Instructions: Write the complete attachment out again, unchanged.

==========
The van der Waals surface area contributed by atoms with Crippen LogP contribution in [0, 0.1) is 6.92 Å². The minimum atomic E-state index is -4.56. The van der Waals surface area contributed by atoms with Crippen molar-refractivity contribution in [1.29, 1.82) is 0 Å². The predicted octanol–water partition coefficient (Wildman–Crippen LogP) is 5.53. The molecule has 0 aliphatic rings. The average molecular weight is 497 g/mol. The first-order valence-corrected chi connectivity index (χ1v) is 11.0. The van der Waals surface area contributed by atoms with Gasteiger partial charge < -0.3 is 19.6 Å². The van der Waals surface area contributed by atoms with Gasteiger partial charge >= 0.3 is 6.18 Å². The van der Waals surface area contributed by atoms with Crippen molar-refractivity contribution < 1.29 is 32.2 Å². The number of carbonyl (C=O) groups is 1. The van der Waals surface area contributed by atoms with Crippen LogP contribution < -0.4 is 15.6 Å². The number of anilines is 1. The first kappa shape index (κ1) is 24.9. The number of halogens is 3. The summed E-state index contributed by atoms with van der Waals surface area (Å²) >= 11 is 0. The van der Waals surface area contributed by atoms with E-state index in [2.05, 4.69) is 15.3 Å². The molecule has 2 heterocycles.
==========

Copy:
The van der Waals surface area contributed by atoms with Crippen LogP contribution in [0, 0.1) is 6.92 Å². The minimum atomic E-state index is -4.56. The van der Waals surface area contributed by atoms with Crippen molar-refractivity contribution in [1.29, 1.82) is 0 Å². The predicted octanol–water partition coefficient (Wildman–Crippen LogP) is 5.53. The molecule has 0 aliphatic rings. The average molecular weight is 497 g/mol. The first-order valence-corrected chi connectivity index (χ1v) is 11.0. The van der Waals surface area contributed by atoms with Gasteiger partial charge < -0.3 is 19.6 Å². The van der Waals surface area contributed by atoms with Gasteiger partial charge >= 0.3 is 6.18 Å². The van der Waals surface area contributed by atoms with Crippen molar-refractivity contribution < 1.29 is 32.2 Å². The number of carbonyl (C=O) groups is 1. The van der Waals surface area contributed by atoms with Crippen LogP contribution < -0.4 is 15.6 Å². The number of anilines is 1. The first kappa shape index (κ1) is 24.9. The number of halogens is 3. The summed E-state index contributed by atoms with van der Waals surface area (Å²) >= 11 is 0. The van der Waals surface area contributed by atoms with E-state index in [2.05, 4.69) is 15.3 Å². The molecule has 2 heterocycles.